But that night Ven Rachana resumed her allegedly provocative sales pitches on Facebook, leading to her arrest shortly after. Released hours later, police said Ven Rachna was re-arrested after posting a photo of herself in her underwear hours after being released.
Authorities have charged her with pornography under Cambodia's 1996 Law on Suppression of Human Trafficking and Sexual Exploitation.
They also charged Ven Rachna with exposure of a sex organ under Article 249 of the Criminal Code, according to Amnesty International. She was then sent to pretrial detention in Phnom Penh's CC2 prison. The combined charges could result in up to 15 months' imprisonment, according to Amnesty.
Van Meta said the family requested leniency for their breadwinner.
"We were trying hard to make this request, but they didn't release her," said Ven Meta, 42, whose two daughters live with Ven Rachana.
Ven Meta said she was worried about mounting expenses, especially outstanding payments for the condominium, which now totaled around $2,000.
The condo developers have started "to ask for money, saying that if there is nobody living there or is not paying the money, they will not let us to keep the home," Ven Meta said, adding that before her arrest, Ven Rachana lived in the condo with the two nieces and two sales assistants.
Hun Sen's order has come under scrutiny from human rights groups. His assertion that "sexily" dressed women were aggravating the issue of sexual exploitation came under fire as a case of "victim-blaming." Victim-blaming suggests that the victim rather than the perpetrator bears responsibility for an alleged crime.
Amnesty International's Regional Director Nicholas Bequelin said, "These transparently trumped-up charges are an affront to gender equality and make a mockery of the rule of law. The arbitrary nature of Ven Rachna's arrest and the discriminatory abuse of her freedom of expression represent a troubling regression in the state of women's rights in Cambodia."
A coalition of women's rights advocates and groups released a statement February 19 questioning the legal basis to arrest or even educate women for their choice of clothing, and suggestions that women's appearance in public affected Khmer culture.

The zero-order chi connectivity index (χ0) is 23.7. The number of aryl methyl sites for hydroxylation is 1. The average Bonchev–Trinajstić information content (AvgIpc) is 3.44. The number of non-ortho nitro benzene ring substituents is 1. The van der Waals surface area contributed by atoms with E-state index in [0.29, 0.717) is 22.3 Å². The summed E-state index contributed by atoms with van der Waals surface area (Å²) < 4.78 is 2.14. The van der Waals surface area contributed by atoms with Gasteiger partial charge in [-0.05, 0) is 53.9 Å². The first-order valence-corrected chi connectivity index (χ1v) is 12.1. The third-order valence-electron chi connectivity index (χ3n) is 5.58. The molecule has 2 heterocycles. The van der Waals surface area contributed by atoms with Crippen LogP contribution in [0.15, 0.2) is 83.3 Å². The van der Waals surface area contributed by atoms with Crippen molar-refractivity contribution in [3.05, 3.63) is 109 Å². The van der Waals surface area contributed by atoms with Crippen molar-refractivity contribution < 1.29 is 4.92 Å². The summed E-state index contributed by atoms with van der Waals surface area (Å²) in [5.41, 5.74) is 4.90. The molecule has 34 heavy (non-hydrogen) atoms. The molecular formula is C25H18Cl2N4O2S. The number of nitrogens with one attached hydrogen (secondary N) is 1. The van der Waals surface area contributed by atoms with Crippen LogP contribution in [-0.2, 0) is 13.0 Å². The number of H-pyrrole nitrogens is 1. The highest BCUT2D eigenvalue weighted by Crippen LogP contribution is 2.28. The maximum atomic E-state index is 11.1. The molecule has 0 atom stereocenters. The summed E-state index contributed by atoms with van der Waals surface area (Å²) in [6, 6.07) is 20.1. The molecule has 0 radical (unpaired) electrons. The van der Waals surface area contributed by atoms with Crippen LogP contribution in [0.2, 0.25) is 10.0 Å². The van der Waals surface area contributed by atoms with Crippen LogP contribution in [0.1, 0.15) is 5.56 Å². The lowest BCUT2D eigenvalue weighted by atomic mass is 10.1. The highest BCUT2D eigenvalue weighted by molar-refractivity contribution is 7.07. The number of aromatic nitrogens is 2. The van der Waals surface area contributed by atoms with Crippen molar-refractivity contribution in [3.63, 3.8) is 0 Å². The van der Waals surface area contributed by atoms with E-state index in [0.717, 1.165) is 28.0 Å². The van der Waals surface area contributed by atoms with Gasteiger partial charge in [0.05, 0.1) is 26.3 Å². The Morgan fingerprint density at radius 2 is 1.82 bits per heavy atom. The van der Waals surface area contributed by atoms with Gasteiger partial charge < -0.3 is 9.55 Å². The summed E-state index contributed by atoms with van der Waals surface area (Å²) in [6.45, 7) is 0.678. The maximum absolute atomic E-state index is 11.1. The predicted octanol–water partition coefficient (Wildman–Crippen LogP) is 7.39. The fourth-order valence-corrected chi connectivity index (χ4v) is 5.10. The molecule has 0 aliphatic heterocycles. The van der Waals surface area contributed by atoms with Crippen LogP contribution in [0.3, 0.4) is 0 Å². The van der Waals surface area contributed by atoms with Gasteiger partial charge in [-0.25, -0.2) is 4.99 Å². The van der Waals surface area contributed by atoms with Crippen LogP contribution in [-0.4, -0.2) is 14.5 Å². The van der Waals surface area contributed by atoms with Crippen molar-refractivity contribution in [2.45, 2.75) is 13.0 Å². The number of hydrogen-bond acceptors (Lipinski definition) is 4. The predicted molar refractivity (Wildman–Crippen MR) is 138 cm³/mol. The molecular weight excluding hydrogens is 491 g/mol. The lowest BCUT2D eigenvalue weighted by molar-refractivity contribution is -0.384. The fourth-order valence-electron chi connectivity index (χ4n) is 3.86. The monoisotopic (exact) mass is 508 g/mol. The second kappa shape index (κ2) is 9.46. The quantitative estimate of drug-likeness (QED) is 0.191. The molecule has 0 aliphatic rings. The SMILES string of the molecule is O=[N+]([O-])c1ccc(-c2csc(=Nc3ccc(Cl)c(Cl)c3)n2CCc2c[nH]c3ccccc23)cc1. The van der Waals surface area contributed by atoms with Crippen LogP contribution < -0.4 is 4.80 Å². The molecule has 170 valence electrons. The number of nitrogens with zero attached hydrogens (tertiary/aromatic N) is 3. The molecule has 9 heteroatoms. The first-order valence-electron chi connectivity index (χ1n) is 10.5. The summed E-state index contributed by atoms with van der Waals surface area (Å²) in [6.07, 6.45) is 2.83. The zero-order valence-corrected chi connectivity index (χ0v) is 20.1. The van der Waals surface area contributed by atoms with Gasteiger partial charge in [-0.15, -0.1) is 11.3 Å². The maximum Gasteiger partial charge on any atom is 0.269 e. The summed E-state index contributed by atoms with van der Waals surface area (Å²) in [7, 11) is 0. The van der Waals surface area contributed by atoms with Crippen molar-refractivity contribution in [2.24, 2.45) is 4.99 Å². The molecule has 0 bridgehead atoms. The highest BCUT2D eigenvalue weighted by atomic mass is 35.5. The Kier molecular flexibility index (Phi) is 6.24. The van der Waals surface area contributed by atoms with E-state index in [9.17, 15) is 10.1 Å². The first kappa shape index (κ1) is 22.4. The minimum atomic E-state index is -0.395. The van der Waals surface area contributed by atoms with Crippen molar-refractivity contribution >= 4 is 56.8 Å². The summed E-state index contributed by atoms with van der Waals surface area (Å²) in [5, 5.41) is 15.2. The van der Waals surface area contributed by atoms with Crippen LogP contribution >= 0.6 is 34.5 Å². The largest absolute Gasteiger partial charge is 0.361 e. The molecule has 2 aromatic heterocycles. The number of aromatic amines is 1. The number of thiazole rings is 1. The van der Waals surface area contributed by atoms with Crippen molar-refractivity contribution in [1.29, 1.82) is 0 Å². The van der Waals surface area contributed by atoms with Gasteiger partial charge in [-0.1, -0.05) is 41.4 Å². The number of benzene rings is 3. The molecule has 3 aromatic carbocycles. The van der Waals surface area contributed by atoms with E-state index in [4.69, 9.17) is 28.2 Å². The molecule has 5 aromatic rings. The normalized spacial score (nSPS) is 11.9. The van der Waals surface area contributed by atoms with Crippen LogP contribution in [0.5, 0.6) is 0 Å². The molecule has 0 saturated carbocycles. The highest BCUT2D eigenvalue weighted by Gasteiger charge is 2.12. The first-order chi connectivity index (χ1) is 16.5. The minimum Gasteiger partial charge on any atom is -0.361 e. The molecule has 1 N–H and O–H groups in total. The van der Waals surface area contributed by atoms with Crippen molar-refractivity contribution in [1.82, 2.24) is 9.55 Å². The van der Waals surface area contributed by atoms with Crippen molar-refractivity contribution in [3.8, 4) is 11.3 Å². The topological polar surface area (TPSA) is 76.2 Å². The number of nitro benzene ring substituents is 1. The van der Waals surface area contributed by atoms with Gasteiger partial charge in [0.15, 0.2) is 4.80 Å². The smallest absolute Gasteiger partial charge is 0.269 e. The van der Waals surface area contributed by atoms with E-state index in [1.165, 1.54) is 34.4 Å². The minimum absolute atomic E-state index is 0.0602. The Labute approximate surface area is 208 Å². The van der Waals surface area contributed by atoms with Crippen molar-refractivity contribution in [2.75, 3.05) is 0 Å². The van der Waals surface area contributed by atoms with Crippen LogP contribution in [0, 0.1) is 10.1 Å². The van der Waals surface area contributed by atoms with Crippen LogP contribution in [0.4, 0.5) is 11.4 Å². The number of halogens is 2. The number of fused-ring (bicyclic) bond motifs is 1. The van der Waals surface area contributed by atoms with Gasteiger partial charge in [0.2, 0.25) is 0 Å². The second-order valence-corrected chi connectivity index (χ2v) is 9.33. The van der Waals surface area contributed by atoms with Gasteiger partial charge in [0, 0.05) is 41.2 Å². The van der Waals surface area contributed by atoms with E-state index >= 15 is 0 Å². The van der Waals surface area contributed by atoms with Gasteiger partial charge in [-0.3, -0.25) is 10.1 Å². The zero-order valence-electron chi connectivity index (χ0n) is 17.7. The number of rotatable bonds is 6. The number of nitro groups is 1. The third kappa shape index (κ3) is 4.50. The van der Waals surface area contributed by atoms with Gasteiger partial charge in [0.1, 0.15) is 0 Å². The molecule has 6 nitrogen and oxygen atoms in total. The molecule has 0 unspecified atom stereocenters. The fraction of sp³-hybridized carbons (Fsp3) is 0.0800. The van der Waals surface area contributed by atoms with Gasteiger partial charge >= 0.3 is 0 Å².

"Furthermore, there is no deep study to prove that the way of woman dressing clothes is the cause of creating the deficit of social morality," the statement read.
Seng Reasey, executive director of the local rights group, Silaka, questioned how a celebrity could post pictures in a bikini and not upend so-called social morality, but that someone lower on the socioeconomic ladder could be arrested for dressing "sexy" and affecting cultural and societal norms.
"When they are celebrities, it seems to be no problem. Or is this done because action is being taken against someone of a different status," said Seng Reasey, adding that neither the bikini-clad celebrity nor the online seller should face criminal action.
Suong Nary, 25, just started her own online business on Facebook, selling products such as lotions. She said she was concerned by Ven Rachana's arrest and imprisonment but was quick to add that she did not use "sexy" sales tactics on her Facebook page.
A successful business "depends on our words and our products, which are the main requirements to make sales," she said. "I don't believe that we have to do Facebook Live."
Back in Tuol Kork, Ing Chhorvy is keen for Ven Rachana to be released and resume selling products on Facebook, her mounting economic desperation seemingly making it hard for her to consider that her cousin could go back to jail.
"We hope that there is someone coming to help, so she can be released soon," she said. "If she comes, we will be able to continue our living because we have many children."